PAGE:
A federal appeals court took less than a day to bat away an attempt from President Trump to block an attorney of his from participating in Jack Smith’s investigation.
A three-judge panel on the D.C. Circuit Court of Appeals upheld a lower court ruling on Wednesday and ordered Trump attorney Evan Corcoran to hand over records to Smith’s investigation, per a docket entry. The order itself is sealed, as were the lower court’s rulings.
CNN reported that, per the ruling, Corcoran would also be required to testify before the grand jury. That is likely to take place on Friday.
Corcoran came into Smith’s sights for his involvement in the Mar-a-Lago records investigation, in which Trump is suspected of illegally retaining classified government records after leaving office.
Smith asked former chief D.C. judge Beryl Howell to pierce the attorney-client privilege that bound Corcoran from discussing his work on the Mar-a-Lago case with Trump. Secrecy rules between lawyers and their clients can be broken if a judge determines that the privilege was likely used in furtherance of a crime.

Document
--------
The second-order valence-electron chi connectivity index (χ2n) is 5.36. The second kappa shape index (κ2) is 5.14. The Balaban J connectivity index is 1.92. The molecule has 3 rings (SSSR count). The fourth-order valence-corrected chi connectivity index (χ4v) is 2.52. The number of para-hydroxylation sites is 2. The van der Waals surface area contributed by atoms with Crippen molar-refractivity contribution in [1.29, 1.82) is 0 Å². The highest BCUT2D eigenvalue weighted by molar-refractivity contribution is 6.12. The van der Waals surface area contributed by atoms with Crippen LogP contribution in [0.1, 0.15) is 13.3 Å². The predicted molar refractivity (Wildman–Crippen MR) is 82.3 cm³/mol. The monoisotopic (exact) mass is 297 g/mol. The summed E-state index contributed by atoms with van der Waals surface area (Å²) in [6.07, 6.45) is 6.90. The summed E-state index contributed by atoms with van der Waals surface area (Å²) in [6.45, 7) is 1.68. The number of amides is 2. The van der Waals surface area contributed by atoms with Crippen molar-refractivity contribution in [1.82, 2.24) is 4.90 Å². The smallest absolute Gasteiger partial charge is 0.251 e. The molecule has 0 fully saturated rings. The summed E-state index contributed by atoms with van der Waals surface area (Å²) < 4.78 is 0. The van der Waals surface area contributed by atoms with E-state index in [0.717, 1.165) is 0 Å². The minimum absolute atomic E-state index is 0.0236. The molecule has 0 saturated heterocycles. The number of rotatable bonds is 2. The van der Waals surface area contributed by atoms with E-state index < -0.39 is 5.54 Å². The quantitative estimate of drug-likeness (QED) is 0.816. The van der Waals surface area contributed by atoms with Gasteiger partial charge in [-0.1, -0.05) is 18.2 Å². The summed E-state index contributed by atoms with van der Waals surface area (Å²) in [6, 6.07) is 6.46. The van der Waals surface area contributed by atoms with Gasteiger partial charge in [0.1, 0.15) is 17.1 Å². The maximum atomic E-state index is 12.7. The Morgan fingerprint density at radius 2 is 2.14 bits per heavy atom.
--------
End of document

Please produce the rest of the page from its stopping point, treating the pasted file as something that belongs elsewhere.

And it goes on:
Lo and behold, reports indicate that Judge Howell agreed with federal prosecutors that Trump likely committed a crime in his dealings with Corcoran. One report said that Howell found that Trump likely lied to Corcoran in an effort to continue retaining the records, though it specified that Howell said that evidence presented by prosecutors fell short of what would be needed to bring criminal charges against Trump.
Trump appealed that ruling, and drew a panel of judges who had all been appointed by various Democratic presidents.
In the past, appeals panels have largely ruled against Trump as he has sought to stymie criminal investigations. Many of them, however, have allowed the cases to drag on for weeks and, in some cases, months, delaying the investigation while eventually restating bedrock principles of law that lead to his defeat in court.
In this case, the court asked Trump’s attorneys to file a brief by midnight. The DOJ had a 6 a.m. deadline to respond.
The ruling came in after 3:00 p.m. EST, affirming Howell’s ruling as it applied to documents.